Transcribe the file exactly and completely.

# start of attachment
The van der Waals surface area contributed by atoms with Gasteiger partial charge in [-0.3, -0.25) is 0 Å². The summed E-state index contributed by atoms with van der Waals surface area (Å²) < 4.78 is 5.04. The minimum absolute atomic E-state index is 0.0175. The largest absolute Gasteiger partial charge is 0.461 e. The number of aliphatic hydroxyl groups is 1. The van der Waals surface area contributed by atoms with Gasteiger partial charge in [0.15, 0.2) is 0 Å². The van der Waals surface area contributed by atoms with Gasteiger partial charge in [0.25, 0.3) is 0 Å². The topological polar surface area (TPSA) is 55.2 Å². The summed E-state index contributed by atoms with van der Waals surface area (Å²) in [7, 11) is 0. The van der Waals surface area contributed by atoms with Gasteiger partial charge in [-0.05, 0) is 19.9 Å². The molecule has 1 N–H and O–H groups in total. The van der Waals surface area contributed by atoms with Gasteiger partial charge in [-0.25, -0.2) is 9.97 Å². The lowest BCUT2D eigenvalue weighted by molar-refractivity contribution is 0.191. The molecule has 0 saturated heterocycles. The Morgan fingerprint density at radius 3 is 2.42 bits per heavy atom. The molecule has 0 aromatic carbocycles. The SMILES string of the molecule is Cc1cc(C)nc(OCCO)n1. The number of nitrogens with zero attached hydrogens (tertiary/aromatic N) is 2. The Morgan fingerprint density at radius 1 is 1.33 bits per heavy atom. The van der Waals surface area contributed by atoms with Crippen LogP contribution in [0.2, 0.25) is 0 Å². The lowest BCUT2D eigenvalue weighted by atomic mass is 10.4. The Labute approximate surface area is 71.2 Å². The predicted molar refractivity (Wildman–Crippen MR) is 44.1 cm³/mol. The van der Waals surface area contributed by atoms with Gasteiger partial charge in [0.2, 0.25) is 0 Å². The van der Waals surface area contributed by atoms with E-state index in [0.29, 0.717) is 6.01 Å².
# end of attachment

The van der Waals surface area contributed by atoms with Gasteiger partial charge in [-0.3, -0.25) is 0 Å². The summed E-state index contributed by atoms with van der Waals surface area (Å²) < 4.78 is 5.04. The minimum absolute atomic E-state index is 0.0175. The largest absolute Gasteiger partial charge is 0.461 e. The number of aliphatic hydroxyl groups is 1. The van der Waals surface area contributed by atoms with Gasteiger partial charge in [0.15, 0.2) is 0 Å². The van der Waals surface area contributed by atoms with Gasteiger partial charge in [0.25, 0.3) is 0 Å². The topological polar surface area (TPSA) is 55.2 Å². The summed E-state index contributed by atoms with van der Waals surface area (Å²) in [7, 11) is 0. The van der Waals surface area contributed by atoms with Gasteiger partial charge in [-0.05, 0) is 19.9 Å². The molecule has 1 N–H and O–H groups in total. The van der Waals surface area contributed by atoms with Gasteiger partial charge in [-0.25, -0.2) is 9.97 Å². The lowest BCUT2D eigenvalue weighted by molar-refractivity contribution is 0.191. The molecule has 0 saturated heterocycles. The Morgan fingerprint density at radius 3 is 2.42 bits per heavy atom. The molecule has 0 aromatic carbocycles. The SMILES string of the molecule is Cc1cc(C)nc(OCCO)n1. The number of nitrogens with zero attached hydrogens (tertiary/aromatic N) is 2. The Morgan fingerprint density at radius 1 is 1.33 bits per heavy atom. The van der Waals surface area contributed by atoms with Crippen LogP contribution in [0.2, 0.25) is 0 Å². The lowest BCUT2D eigenvalue weighted by atomic mass is 10.4. The Labute approximate surface area is 71.2 Å². The predicted molar refractivity (Wildman–Crippen MR) is 44.1 cm³/mol. The van der Waals surface area contributed by atoms with Gasteiger partial charge in [0.2, 0.25) is 0 Å². The van der Waals surface area contributed by atoms with E-state index in [0.29, 0.717) is 6.01 Å².